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    ABSTRACT: Background. Cryptococcal meningitis (CM) is a leading cause of death in HIV-infected patients. Identifying factors associated with mortality informs strategies to improve outcomes. Methods. 501 patients with HIV-associated CM were followed prospectively for 10 weeks during trials in Thailand, Uganda, Malawi and South Africa. South African patients (266) were followed for 1 year. Similar inclusion/exclusion criteria were applied at all sites. Logistic regression identified baseline variables independently associated with mortality Results. Mortality was 17% at 2-weeks and 34% at 10-weeks. Altered mental status (OR 3.1, 95%CI 1.7-5.9), high cerebrospinal fluid fungal burden (OR 1.4 per logCFU/ml increase, 95%CI 1.0-1.8), older age (>50 years, OR 3.9, 95%CI 1.4-11.1), high peripheral white cell count (>10x10(9)/L, OR 8.7, 95%CI 2.5-30.2), fluconazole-based induction treatment and slow clearance of CSF infection were independently associated with 2-week mortality. Low body weight, anemia (hemoglobin <7.5 g/dL) and low CSF opening pressure were independently associated with mortality at 10 weeks in addition to altered mental status, high fungal burden, high peripheral white cell count and older age. In those followed for 1-year, overall mortality was 41%. IRIS occurred in 13% of patients and was associated with 2-week CSF fungal burden (p=0.007) but not time to initiation of ART. Conclusions. CSF fungal burden, altered mental status, and rate of clearance of infection predict acute mortality in HIV-associated CM. The results suggest earlier diagnosis, more rapidly fungicidal amphotericin-based regimens, and prompt immune reconstitution with ART are priorities for improving outcomes.
    Clinical Infectious Diseases 12/2013; · 9.37 Impact Factor
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    Tropical Medicine & International Health 11/2013; · 2.94 Impact Factor
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    ABSTRACT: Stigma is a barrier to HIV prevention and treatment. There is a limited understanding of the types of stigma facing people living with HIV (PLHIV) on antiretroviral therapy (ART). We describe the stigma trajectories of PLHIV over a 5-year period from the time they started ART. Longitudinal qualitative in-depth interviews were conducted with 41 members of The AIDS Support Organisation (TASO) from 2005 to 2008 in Jinja, Uganda, who were part of a pragmatic cluster-randomised trial comparing two different modes of ART delivery (facility and home). Participants were stratified by gender, ART delivery arm and HIV stage (early or advanced) and interviewed at enrolment on to ART and then after 3, 6, 18 and 30 months. Interviews focused on stigma and ART experiences. In 2011, follow-up interviews were conducted with 24 of the participants who could be traced. Transcribed texts were translated, coded and analyzed thematically. Stigma was reported to be very high prior to starting ART, explained by visible signs of long-term illnesses and experiences of discrimination and abuse. Early coping strategies included: withdrawal from public life, leaving work due to ill health and moving in with relatives. Starting ART led to a steady decline in stigma and allowed the participants to take control of their illness and manage their social lives. Better health led to resumption of work and having sex but led to reduced disclosure to employers, colleagues and new sexual partners. Some participants mentioned sero-sorting in order to avoid questions around HIV sero-status. A rise in stigma levels during the 18 and 30 month interviews may be correlated with decreased disclosure. By 2011, ART-related stigma was even more pronounced particularly among those who had started new sexual relationships, gained employment and those who had bodily signs from ART side-effects. This study has shown that while ART comes with health benefits which help individuals to get rid of previously stigmatising visible signs, an increase in stigma may be noticed after about five years on ART, leading to reduced disclosure. ART adherence counselling should reflect changing causes and manifestations of stigma over time.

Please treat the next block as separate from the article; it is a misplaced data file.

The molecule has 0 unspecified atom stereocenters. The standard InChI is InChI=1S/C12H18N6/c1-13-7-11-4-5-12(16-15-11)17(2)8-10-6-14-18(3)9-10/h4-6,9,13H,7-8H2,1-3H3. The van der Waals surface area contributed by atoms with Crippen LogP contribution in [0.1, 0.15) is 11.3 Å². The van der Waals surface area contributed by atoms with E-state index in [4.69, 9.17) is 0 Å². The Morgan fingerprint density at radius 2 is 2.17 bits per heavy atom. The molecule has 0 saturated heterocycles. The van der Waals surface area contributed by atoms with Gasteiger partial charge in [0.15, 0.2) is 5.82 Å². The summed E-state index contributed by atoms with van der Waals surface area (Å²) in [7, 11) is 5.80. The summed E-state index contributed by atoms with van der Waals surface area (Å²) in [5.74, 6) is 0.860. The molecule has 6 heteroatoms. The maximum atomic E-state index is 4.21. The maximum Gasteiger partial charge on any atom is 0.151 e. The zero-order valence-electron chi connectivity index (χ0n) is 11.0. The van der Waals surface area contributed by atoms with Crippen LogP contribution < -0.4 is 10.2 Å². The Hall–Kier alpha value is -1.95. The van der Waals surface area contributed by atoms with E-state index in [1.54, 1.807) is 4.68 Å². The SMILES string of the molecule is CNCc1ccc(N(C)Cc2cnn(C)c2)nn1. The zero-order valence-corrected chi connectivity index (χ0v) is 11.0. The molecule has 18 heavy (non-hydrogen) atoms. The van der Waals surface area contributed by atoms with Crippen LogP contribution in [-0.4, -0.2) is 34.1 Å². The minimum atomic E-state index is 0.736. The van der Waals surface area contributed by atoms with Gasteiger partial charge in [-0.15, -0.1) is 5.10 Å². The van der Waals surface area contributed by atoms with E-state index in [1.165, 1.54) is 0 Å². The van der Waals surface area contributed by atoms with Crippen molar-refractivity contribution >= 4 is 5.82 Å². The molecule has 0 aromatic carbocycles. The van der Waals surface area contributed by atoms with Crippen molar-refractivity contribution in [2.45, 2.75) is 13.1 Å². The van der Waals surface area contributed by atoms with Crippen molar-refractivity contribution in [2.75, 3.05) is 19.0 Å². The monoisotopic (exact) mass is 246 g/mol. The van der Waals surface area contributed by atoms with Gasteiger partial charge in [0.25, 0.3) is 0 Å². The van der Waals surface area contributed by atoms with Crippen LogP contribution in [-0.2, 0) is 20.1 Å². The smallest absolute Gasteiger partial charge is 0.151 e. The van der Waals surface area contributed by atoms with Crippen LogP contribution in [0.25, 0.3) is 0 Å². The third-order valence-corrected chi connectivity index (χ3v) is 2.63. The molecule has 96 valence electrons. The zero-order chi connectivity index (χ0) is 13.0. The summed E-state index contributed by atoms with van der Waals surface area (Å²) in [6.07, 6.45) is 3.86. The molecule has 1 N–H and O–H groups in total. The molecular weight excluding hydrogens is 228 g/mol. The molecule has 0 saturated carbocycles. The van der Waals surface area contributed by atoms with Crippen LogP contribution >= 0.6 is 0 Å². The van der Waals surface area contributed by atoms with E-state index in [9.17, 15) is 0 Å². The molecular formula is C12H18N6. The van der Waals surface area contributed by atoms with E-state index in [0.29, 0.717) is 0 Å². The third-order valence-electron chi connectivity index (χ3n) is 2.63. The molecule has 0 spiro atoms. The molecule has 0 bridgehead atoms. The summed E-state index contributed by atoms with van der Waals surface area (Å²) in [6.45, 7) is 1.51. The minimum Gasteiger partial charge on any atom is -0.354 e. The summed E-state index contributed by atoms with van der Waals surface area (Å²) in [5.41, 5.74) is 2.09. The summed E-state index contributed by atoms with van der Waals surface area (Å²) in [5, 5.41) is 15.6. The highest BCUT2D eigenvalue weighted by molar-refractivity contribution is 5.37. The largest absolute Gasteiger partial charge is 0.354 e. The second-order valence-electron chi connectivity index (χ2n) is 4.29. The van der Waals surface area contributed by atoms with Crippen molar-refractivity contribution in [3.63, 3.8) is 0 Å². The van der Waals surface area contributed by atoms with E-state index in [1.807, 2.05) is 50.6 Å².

BMC Public Health 09/2013; 13(1):804. · 2.08 Impact Factor
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    ABSTRACT: The burden of non-communicable diseases in Africa is rising rapidly and implementation of evidence-based control strategies is needed urgently. Testing people for hypertension and diabetes will be an important component in the fight against these diseases, as voluntary counselling and testing was for HIV-infection. We discuss the below the areas where we believe evidence is needed to inform policy.